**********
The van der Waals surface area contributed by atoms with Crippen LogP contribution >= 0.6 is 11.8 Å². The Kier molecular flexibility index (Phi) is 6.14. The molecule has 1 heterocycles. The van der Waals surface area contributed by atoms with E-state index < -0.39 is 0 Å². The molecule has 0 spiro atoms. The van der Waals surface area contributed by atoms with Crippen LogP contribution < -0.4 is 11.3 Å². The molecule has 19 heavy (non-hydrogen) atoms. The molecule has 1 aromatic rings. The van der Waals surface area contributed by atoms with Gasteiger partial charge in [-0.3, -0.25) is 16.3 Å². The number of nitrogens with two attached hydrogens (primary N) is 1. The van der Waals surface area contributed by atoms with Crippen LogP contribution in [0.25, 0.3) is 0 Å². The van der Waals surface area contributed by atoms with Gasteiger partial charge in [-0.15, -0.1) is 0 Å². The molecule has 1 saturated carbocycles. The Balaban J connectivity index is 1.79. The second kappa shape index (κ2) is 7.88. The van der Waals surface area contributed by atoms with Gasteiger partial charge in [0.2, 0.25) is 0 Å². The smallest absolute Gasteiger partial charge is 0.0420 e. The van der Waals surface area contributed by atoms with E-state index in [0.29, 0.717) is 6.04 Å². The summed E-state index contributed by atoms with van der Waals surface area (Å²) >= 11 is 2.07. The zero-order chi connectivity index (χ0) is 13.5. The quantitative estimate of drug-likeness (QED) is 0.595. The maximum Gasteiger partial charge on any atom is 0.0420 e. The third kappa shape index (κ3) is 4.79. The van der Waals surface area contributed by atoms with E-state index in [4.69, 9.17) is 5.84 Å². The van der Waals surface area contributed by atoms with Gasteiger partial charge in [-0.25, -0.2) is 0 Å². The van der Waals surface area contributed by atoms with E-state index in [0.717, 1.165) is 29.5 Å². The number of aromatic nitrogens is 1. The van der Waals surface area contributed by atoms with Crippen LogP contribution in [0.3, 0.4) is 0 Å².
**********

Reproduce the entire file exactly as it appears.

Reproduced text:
The van der Waals surface area contributed by atoms with Crippen LogP contribution >= 0.6 is 11.8 Å². The Kier molecular flexibility index (Phi) is 6.14. The molecule has 1 heterocycles. The van der Waals surface area contributed by atoms with E-state index < -0.39 is 0 Å². The molecule has 0 spiro atoms. The van der Waals surface area contributed by atoms with Crippen LogP contribution < -0.4 is 11.3 Å². The molecule has 19 heavy (non-hydrogen) atoms. The molecule has 1 aromatic rings. The van der Waals surface area contributed by atoms with Gasteiger partial charge in [-0.3, -0.25) is 16.3 Å². The number of nitrogens with two attached hydrogens (primary N) is 1. The van der Waals surface area contributed by atoms with Crippen LogP contribution in [0.25, 0.3) is 0 Å². The van der Waals surface area contributed by atoms with Gasteiger partial charge in [-0.15, -0.1) is 0 Å². The molecule has 1 saturated carbocycles. The Balaban J connectivity index is 1.79. The second kappa shape index (κ2) is 7.88. The van der Waals surface area contributed by atoms with Gasteiger partial charge in [0.2, 0.25) is 0 Å². The smallest absolute Gasteiger partial charge is 0.0420 e. The van der Waals surface area contributed by atoms with E-state index in [0.29, 0.717) is 6.04 Å². The summed E-state index contributed by atoms with van der Waals surface area (Å²) >= 11 is 2.07. The zero-order chi connectivity index (χ0) is 13.5. The quantitative estimate of drug-likeness (QED) is 0.595. The maximum Gasteiger partial charge on any atom is 0.0420 e. The third kappa shape index (κ3) is 4.79. The van der Waals surface area contributed by atoms with E-state index in [4.69, 9.17) is 5.84 Å². The van der Waals surface area contributed by atoms with Gasteiger partial charge in [-0.25, -0.2) is 0 Å². The van der Waals surface area contributed by atoms with E-state index in [0.717, 1.165) is 29.5 Å². The number of aromatic nitrogens is 1. The van der Waals surface area contributed by atoms with Crippen LogP contribution in [0.3, 0.4) is 0 Å².